1. iambrad
    Offline

    iambrad Member

    Joined:
    Oct 26, 2010
    Messages:
    27
    Likes Received:
    0

    Grammatical pet peeves

    Discussion in 'Word Mechanics' started by iambrad, Oct 30, 2010.

    I have several. Now I don't mind typos, or a misplaced comma or those things, but one thing makes me cringe more than any other. I thought it would be fun for us to share ours, but we need to stay on topic for this section. To do that, let's make this a learning exercise. Name your pet peeve, why it bugs you, and the rule for proper usage.

    Of all my pet peeves, the one that gets me most is when people say things like "John went to the movie with Paula and I". or "This is a picture of Paula and I."

    It bugs me because it is a pretentious, half-assed, effort to sound smart by using the pronoun "I" in place of "me"...and it is incorrect. This is a mistake made mostly by otherwise intelligent people trying to sound smart without actually learning the rule.

    To select a pronoun properly, remove the other party. Would you say "John went to the movie with I", or "John went to the movie with me"? Of course you would choose the latter, and that is the one you should use next time Paula goes with you and John.

    Now, what's yours?
     
  2. zaffy
    Offline

    zaffy Contributing Member

    Joined:
    Jan 9, 2010
    Messages:
    251
    Likes Received:
    0
    I think more people get it wrong than right.
    My theory: That is why many have gone over to using 'myself', which is even worse.
    Examples: My husband and myself went to the shops.
    He had a go at my friend and myself.
     
  3. Capt Bob
    Offline

    Capt Bob Senior Member

    Joined:
    Aug 8, 2010
    Messages:
    111
    Likes Received:
    2
    Location:
    Florids Keys
    Quote: "Of course you would choose the latter, and that is the one you should use next time Paula goes with you and John."

    Now, what's yours?
    ***********
    "I think more people get it wrong than right.
    My theory: That is why many have gone over to using 'myself', which is even worse.
    Examples: My husband and myself went to the shops.
    He had a go at my friend and myself."
    **************
    I don't care if you use I or myself--My peeve is You and John going out with my wife Paula, and John having "a go" at her!!.
     
  4. Wreybies
    Offline

    Wreybies The Ops Pops Operations Manager Staff Contest Administrator Supporter Contributor

    Joined:
    May 1, 2008
    Messages:
    18,878
    Likes Received:
    10,056
    Location:
    Puerto Rico
    Jumbled verb tenses and moods:

    I had went to the mall, but it was closed. (wrong)
    I went to the mall and bought a shirt. (right)
    I had gone to the mall, but it was closed. (right)

    I looked for Tommy at the mall, but he had left. (wrong)
    I looked for Tommy at the mall, but he had gone. (right)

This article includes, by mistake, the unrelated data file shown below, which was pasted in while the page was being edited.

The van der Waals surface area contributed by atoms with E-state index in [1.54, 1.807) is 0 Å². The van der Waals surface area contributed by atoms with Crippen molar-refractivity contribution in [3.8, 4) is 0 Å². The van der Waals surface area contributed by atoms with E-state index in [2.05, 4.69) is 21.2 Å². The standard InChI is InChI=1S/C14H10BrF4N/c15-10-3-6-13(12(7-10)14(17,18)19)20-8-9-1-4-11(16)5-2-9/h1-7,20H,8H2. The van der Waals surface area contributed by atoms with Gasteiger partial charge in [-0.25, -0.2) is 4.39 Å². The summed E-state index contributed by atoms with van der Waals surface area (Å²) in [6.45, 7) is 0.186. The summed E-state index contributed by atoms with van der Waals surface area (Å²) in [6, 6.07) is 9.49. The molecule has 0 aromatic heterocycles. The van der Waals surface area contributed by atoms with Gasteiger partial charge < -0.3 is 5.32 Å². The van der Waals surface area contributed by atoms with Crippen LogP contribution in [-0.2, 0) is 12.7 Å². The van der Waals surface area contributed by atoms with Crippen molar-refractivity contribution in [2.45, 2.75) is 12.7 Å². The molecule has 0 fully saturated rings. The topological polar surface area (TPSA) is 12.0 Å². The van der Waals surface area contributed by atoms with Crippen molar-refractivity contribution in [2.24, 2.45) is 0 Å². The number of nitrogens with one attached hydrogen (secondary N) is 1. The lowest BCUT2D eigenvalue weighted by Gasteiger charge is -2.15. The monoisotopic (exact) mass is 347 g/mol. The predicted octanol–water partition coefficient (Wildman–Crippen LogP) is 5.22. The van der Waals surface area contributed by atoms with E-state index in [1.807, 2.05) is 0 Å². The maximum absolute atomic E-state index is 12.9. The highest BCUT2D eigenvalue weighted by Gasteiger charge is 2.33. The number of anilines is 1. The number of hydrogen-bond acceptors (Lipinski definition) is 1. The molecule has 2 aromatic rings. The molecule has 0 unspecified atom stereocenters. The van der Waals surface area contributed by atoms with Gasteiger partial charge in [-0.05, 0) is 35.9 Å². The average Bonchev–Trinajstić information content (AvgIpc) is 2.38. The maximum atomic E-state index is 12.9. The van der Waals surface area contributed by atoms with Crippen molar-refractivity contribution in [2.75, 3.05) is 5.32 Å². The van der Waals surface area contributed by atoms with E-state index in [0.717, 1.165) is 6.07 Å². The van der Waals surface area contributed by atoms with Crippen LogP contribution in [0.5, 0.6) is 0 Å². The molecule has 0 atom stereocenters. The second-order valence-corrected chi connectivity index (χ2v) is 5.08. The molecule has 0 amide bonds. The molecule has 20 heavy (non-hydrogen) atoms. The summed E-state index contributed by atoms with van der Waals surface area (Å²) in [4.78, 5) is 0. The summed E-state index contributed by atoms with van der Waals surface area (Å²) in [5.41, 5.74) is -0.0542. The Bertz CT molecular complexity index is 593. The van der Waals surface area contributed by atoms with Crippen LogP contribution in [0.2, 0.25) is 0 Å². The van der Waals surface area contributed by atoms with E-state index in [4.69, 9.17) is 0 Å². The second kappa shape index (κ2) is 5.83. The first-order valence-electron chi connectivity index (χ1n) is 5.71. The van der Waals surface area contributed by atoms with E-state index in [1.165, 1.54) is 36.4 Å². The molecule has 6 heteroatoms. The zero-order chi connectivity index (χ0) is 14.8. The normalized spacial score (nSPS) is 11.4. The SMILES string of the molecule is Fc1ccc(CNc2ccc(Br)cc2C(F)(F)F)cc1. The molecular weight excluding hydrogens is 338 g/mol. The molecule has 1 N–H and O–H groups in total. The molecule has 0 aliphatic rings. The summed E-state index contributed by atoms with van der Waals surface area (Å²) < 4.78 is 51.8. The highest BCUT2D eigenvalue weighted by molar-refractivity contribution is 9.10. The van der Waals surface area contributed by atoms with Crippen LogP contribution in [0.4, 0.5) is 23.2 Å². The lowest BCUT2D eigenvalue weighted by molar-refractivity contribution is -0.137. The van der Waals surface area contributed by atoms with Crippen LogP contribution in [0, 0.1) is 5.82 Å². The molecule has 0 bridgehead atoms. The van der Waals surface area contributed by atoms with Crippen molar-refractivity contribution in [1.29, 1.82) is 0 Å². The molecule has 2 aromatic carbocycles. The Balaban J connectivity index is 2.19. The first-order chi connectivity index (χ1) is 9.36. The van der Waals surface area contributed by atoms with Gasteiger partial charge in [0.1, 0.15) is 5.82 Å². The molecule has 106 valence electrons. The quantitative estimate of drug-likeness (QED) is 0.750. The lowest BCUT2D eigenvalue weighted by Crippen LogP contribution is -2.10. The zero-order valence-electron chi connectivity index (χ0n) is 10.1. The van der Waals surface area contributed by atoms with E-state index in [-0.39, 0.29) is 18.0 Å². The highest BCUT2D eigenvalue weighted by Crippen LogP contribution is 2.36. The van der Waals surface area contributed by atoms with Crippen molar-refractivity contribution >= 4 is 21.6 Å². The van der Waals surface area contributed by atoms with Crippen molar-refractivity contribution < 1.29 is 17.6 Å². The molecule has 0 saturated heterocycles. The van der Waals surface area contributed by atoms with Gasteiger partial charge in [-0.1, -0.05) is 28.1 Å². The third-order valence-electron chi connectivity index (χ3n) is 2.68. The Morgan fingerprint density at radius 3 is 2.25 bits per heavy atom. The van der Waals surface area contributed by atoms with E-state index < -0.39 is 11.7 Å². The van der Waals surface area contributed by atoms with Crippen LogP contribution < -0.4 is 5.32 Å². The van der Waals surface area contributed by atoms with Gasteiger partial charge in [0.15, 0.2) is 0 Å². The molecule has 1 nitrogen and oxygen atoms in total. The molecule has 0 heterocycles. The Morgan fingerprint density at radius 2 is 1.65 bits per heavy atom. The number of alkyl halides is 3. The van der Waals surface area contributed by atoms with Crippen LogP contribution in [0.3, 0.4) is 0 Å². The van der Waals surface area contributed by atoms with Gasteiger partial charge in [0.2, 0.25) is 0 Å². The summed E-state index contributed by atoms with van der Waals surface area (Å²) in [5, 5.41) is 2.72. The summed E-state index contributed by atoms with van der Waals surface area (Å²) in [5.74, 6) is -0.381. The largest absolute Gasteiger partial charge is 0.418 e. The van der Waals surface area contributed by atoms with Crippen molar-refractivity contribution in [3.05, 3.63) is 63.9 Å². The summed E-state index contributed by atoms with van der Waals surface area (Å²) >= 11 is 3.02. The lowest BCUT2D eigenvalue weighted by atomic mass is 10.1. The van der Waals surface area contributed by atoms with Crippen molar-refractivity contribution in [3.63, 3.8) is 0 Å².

If I was you, I would have looked for Tommy at the food court. (wrong)
    If I were you, I would have looked for Tommy at the food court. (right)
    Would that I were you, I would have looked for Tommy at the food court. (even better, though I doubt I will win any converts to this more precise phrasing of the conditional mood)

    And then there are some bizarre uses of words that defy explanation. These may be regionalisms that I remember from my time in Florida.

    This morning, whenever I was brushing my teeth, someone knocked at the door.

    Target is really expensive, so anymore I shop at Walmart.

    That last one floors me.
     
  5. madhoca
    Offline

    madhoca Contributing Member Contributor

    Joined:
    Dec 1, 2008
    Messages:
    2,527
    Likes Received:
    88
    Location:
    the shadow of the velvet fortress
    I always remember our English grammar text books C. 1966:
    'He sold the table to the lady with the carved legs.'
    and:
    'Looking out of the window, the mountains were capped with snow.'

    These were in a sentence correction exercise for 7 yr old kids--shame the book's not still in use, since I'm always seeing howlers like the above in writing nowadays, even in published journalism.
     
  6. Mallory
    Offline

    Mallory Mallegory. Contributor

    Joined:
    Jun 27, 2010
    Messages:
    4,274
    Likes Received:
    191
    Location:
    Tampa Bay
    The ones that really get on my nerves:

    "Your" instead of "you're"

    "Alot" instead of "a lot"

    "Alright" instead of "all right."

    Putting an apostrophe to pluralize something that's not posessive ("I have two cat's.")
     
  7. Cogito
    Offline

    Cogito Former Mod, Retired Supporter Contributor

    Joined:
    May 19, 2007
    Messages:
    35,935
    Likes Received:
    2,043
    Location:
    Massachusetts, USA
    That's called the greengrocer's apostrophe, because it is often seen on produce signs:
    I have mixed feelings about this thread. It could become a useful, educational list of gotchas, or it could become a tiresome gripefest. If it becomes the latter, the mods will close it.